Sunday, January 9, 2022

Aux Armes, citoyens!

 Imagine my surprise seeing this headline in Le Figaro after listening to gun nuts extol how the US is the beacon of "gun rights" and gun ownership. Here's the link, but you need to:

  1. Be a subscriber to Le Figaro and
  2. be able to understand French

to be able to read the article.

Yes, the French aren't "victims" to use the Gun Culture paradigm since they can get a firearm for protection. Sure, they have to undergo some form of serious background check before they can get permission to own them, but France is in 24th place for armed citizenry in the world with a ratio of 19.6 guns per 100 inhabitants. Or 12 million weapons in civilian hands in France.

Anyway, it was amusing to see an article like this in a French newspaper since the gun nuts like to claim that the US is somehow "unique" in the ability to own firearms. This article could have come from a US newspaper, which is the source of my amusement. Here are a few excerpts:

"Stop hoplophobia", chanted the activists of the Association for the Restoration of Citizen Carry of Arms (Arpac). Hoplophobia? "The irrational fear felt by some people at the mere mention of a weapon, where a normal person distrusts the one who carries it," they say. On Facebook, their page has more than 45,000 subscribers - three times as many as five years ago - who promote self-defence and the carrying of weapons for "responsible citizens". With a firearm, "you are no longer a victim, but an actor in your own safety", they insist...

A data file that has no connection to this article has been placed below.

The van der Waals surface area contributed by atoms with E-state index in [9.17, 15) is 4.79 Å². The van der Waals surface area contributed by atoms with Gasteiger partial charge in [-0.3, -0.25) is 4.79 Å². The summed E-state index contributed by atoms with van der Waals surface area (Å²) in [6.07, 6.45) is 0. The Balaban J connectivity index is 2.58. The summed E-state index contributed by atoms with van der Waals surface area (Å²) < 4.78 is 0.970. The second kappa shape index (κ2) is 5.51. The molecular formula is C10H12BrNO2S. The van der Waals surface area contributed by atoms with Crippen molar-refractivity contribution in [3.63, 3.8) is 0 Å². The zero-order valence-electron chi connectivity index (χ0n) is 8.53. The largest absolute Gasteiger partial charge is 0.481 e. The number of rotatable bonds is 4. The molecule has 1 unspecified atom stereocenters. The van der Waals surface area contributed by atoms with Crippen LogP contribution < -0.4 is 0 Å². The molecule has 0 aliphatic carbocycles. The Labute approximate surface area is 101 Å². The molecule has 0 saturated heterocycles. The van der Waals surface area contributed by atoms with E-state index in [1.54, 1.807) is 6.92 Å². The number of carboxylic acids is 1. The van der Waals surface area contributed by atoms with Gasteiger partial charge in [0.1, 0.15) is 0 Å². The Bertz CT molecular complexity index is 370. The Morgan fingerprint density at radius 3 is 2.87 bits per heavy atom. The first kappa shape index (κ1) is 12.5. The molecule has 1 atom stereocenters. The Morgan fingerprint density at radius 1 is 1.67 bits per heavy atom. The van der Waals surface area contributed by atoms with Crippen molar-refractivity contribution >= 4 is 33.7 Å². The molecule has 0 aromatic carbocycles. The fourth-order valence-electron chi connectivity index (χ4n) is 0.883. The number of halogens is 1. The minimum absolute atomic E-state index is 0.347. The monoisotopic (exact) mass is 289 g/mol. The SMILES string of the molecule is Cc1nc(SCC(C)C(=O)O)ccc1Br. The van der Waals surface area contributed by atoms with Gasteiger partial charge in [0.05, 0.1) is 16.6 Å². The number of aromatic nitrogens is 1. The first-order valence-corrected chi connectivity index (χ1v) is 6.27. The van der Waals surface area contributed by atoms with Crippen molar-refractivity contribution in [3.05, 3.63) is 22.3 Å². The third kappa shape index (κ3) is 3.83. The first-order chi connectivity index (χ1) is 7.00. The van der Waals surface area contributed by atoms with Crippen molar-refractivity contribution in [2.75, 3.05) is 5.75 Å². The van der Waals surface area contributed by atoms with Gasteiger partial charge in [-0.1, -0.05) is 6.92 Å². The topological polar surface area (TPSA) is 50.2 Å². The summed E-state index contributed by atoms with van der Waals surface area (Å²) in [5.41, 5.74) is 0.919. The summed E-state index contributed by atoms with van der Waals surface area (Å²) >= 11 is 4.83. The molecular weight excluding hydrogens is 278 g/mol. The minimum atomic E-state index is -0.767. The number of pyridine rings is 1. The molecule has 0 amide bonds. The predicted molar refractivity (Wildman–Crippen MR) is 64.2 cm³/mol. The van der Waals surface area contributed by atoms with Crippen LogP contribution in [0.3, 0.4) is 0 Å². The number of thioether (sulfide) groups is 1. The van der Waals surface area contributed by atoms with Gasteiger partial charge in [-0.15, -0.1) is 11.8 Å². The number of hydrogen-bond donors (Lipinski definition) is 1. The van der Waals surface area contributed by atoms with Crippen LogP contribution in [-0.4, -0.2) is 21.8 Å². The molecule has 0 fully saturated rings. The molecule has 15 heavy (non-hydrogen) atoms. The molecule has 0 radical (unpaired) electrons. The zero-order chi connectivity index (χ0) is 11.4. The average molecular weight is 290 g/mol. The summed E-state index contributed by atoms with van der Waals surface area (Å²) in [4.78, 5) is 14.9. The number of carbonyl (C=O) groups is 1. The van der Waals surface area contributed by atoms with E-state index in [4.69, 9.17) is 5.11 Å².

Does he see himself shooting a potential burglar? I'm going to take all the necessary measures to prevent that from happening," he says. I'm going to install an armoured door and close the shutters every night. But I can imagine myself taking the gun out of the window and firing it into the air to scare the attacker. What is not possible is to stand by and do nothing...

Marie-Hélène, who lives alone in her house in the heart of a small town in the Hérault region, has the same desire to be safe. During the lockdown, "in the middle of the night, the municipal police rang my doorbell: they had seen a man loitering near my gate", reports this 60-year-old widow.
I think the "uniqueness" is less in the ability to own firearms and more in the irresponsible manner that they are owned in the United States. Or as the police advice mentioned in the article says:

Don't shoot if the man happens to be passing through your garden. You would be in more trouble than the offender.

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